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Microtransactions are how a lot of software companies are making a lot of bank on fallible customers. Jeremy Hillman, a communications director at World Bank, learned the hard way about microtransactions when his 13-year-old son purchased $4,500 worth of digital goods in EA's FIFA.
Over on a Medium post, Hillman lays out his troubles in a lengthy blog describing how he was charged on his credit card for the FIFA transactions without even knowing when or how it happened. It was only after he saw several charges for $109 on his credit card statement statement did he decide to investigate.
“I actually spent a couple of minutes glancing at my last credit card bill and noticed four consecutive charges over two days for $109 from Microsoft. I initially thought it must be a glitch in the renewal of my Office 365 subscription?—?I’m a happy Microsoft user and am writing this on Word right now. A quick check showed it couldn’t have been that. When I heard my son meekly call out for his mother from his bedroom after hearing me start to rant it there was clearly another explanation.”
According to Hillman, he called up a Microsoft service representative and discussed the situation with them. They were willing to deal with one of the $109 charges but he was then notified about the other $109 charges. They accumulated to a total of $4,500.
It's safe to say that there was a lot of fury in the Hillman household... mostly from papa Hillman.
Turns out that his son had been making the charges ever since they moved. He no longer had his old friends and he wasn't playing outside as much. His comfort? FIFA. He would buy the player packs, and he could do so since Jeremy Hillman attached his credit card to the Xbox Live account that his son played on. However, what Hillman didn't know was that after buying the digital copy of FIFA with his card, the card itself was left on the account, enabling the account holder (Jeremy Hillman's son) to make digital purchases without requiring any kind of authorization.
As noted by Hillman...
“With horror I started scrolling through pages of charges?—?$109, $109, $109?—?sometimes two a day. More than $4,500 of charges for virtual FIFA players going back several months. I shouted for my wife, my son was inconsolable.”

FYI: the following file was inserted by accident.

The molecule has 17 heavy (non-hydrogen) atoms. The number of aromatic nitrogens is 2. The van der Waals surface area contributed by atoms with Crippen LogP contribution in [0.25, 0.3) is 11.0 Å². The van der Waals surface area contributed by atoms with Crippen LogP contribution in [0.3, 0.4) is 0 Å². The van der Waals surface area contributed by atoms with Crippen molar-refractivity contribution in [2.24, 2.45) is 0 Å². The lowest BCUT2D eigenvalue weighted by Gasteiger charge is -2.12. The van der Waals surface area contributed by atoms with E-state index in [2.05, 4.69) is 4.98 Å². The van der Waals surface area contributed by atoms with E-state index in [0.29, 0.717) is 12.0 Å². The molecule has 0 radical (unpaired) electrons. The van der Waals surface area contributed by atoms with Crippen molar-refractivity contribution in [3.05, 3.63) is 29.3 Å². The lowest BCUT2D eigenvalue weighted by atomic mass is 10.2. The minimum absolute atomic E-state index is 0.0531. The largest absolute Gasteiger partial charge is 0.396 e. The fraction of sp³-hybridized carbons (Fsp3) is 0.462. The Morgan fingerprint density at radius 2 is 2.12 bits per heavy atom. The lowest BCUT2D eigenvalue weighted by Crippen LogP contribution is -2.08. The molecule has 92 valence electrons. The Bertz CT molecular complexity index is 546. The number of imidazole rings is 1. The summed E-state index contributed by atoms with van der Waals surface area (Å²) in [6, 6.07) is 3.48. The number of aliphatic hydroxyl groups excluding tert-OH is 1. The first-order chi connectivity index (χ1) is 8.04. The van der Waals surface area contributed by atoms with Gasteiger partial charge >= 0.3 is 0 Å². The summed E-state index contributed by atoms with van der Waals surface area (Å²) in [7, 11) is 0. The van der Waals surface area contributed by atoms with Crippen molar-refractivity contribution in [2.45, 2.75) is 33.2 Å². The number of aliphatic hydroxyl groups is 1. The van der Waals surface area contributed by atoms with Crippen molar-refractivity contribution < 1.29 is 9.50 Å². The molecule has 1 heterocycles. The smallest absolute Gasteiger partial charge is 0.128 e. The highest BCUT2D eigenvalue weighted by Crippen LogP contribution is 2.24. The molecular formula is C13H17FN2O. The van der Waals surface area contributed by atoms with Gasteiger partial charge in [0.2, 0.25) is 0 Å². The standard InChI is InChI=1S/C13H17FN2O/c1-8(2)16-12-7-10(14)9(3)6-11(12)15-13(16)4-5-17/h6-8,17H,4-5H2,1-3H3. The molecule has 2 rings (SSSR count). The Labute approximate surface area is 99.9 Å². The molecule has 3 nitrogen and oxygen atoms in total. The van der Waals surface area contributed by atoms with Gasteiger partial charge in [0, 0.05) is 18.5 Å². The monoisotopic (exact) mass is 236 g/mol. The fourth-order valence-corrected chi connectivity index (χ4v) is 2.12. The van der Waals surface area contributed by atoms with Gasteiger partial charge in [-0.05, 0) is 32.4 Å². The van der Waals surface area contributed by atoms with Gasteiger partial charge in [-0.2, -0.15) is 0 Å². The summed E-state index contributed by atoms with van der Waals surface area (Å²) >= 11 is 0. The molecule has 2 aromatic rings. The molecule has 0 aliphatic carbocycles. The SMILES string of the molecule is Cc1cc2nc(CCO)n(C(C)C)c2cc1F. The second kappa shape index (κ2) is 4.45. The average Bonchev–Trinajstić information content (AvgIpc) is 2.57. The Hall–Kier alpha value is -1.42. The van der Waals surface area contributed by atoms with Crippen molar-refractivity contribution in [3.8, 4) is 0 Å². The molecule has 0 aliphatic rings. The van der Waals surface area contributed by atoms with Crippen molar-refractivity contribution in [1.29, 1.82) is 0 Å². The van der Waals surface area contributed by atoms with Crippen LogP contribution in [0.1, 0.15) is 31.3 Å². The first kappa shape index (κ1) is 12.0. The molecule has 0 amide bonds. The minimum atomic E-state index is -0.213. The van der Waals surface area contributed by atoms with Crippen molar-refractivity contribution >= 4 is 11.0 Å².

It was noted that Hillman's son tried purchasing some of the packs but it told him that it didn't go through, so he tried a few more times. This is actually an issue that has popped up in several titles from Electronic Arts, including both NHL 12 and NHL 13, where the puck packs would say that they didn't go through but customers were being charged anyway. EA was made aware of the bug but never made any public statements about addressing the problem.
According to Hillman...
“The answer to us is now clear?—?he became addicted to the game, spending $100 was as easy as clicking a button, there were no barriers, and it didn’t feel like real money even though it had a dollar sign on the screen. My wife and I accept our responsibility in this. We should have paid much closer attention to his video gaming, and my son accepts his responsibility and punishment. He has lost his X-box, he had been promised a table-tennis table but that is on hold, his savings have been forefeited.”
It's good Hillman accepts responsibility, but he goes on to reproach Microsoft for their lackadaisical security setup and payment structures that make it easy for kids to make digital purchases.
This isn't just a Microsoft problem, though, this is an industry problem.
In America there are no consumer safeguards in place to prevent corporations from abusing credit card purchases made at the hands of kids. It's extremely easy to attach a card to a digital account and allow the account user (sometimes children) to make microtransaction purchases without requiring any kind of authentication.
Over in Europe various trade bodies for consumer rights and advocacy have been cracking down on companies and publishers that setup their business to take advantage of kids making in-app purchases with their parent's credit card, which included EA's Dungeon Keeper (starting to see a pattern?).
Additional authentication and clearly visible wording and tabs are required in apps to prevent kids from abusing the microtransaction functions, in Europe. While it's definitely a parent's job to watch over and monitor what their kid does with any device, it's still the responsibility of the corporation to ensure that they're not taking advantage of children playing on their parent's devices by making in-app purchases look like a standard in-game purchase.
As Jeremy Hillman found out, there are real consequences for the lack of security measures and child-protection utilities put into place. Hillman hasn't taken any legal action against Microsoft, but it's also something he hasn't put out of his mind.
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